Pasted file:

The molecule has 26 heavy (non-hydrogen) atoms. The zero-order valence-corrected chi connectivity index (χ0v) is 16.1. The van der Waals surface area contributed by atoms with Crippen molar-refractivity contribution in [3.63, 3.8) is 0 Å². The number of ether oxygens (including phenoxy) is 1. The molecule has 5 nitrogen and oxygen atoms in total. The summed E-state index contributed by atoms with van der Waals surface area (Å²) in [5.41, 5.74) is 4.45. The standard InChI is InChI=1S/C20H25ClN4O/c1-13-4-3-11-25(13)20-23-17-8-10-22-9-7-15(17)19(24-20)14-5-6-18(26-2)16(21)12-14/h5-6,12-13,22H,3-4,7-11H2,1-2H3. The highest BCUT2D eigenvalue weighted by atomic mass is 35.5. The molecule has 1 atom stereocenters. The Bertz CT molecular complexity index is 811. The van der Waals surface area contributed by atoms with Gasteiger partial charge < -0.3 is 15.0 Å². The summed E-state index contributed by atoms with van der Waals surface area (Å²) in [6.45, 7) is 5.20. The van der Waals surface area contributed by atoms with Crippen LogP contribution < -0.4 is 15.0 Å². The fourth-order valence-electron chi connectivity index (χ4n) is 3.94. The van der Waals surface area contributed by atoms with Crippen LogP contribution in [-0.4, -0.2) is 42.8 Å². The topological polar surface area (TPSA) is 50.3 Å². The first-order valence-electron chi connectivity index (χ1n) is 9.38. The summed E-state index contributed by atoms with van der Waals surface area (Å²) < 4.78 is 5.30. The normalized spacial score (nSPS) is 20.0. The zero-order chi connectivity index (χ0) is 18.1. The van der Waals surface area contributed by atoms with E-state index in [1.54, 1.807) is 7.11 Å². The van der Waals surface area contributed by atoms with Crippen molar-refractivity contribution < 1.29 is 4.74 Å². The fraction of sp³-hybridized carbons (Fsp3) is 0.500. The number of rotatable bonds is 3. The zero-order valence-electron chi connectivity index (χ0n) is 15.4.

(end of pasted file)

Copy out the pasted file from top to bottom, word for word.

The molecule has 26 heavy (non-hydrogen) atoms. The zero-order valence-corrected chi connectivity index (χ0v) is 16.1. The van der Waals surface area contributed by atoms with Crippen molar-refractivity contribution in [3.63, 3.8) is 0 Å². The number of ether oxygens (including phenoxy) is 1. The molecule has 5 nitrogen and oxygen atoms in total. The summed E-state index contributed by atoms with van der Waals surface area (Å²) in [5.41, 5.74) is 4.45. The standard InChI is InChI=1S/C20H25ClN4O/c1-13-4-3-11-25(13)20-23-17-8-10-22-9-7-15(17)19(24-20)14-5-6-18(26-2)16(21)12-14/h5-6,12-13,22H,3-4,7-11H2,1-2H3. The highest BCUT2D eigenvalue weighted by atomic mass is 35.5. The molecule has 1 atom stereocenters. The Bertz CT molecular complexity index is 811. The van der Waals surface area contributed by atoms with Gasteiger partial charge < -0.3 is 15.0 Å². The summed E-state index contributed by atoms with van der Waals surface area (Å²) in [6.45, 7) is 5.20. The van der Waals surface area contributed by atoms with Crippen LogP contribution < -0.4 is 15.0 Å². The fourth-order valence-electron chi connectivity index (χ4n) is 3.94. The van der Waals surface area contributed by atoms with Crippen LogP contribution in [-0.4, -0.2) is 42.8 Å². The topological polar surface area (TPSA) is 50.3 Å². The first-order valence-electron chi connectivity index (χ1n) is 9.38. The summed E-state index contributed by atoms with van der Waals surface area (Å²) < 4.78 is 5.30. The normalized spacial score (nSPS) is 20.0. The zero-order chi connectivity index (χ0) is 18.1. The van der Waals surface area contributed by atoms with E-state index in [1.54, 1.807) is 7.11 Å². The van der Waals surface area contributed by atoms with Crippen molar-refractivity contribution < 1.29 is 4.74 Å². The fraction of sp³-hybridized carbons (Fsp3) is 0.500. The number of rotatable bonds is 3. The zero-order valence-electron chi connectivity index (χ0n) is 15.4.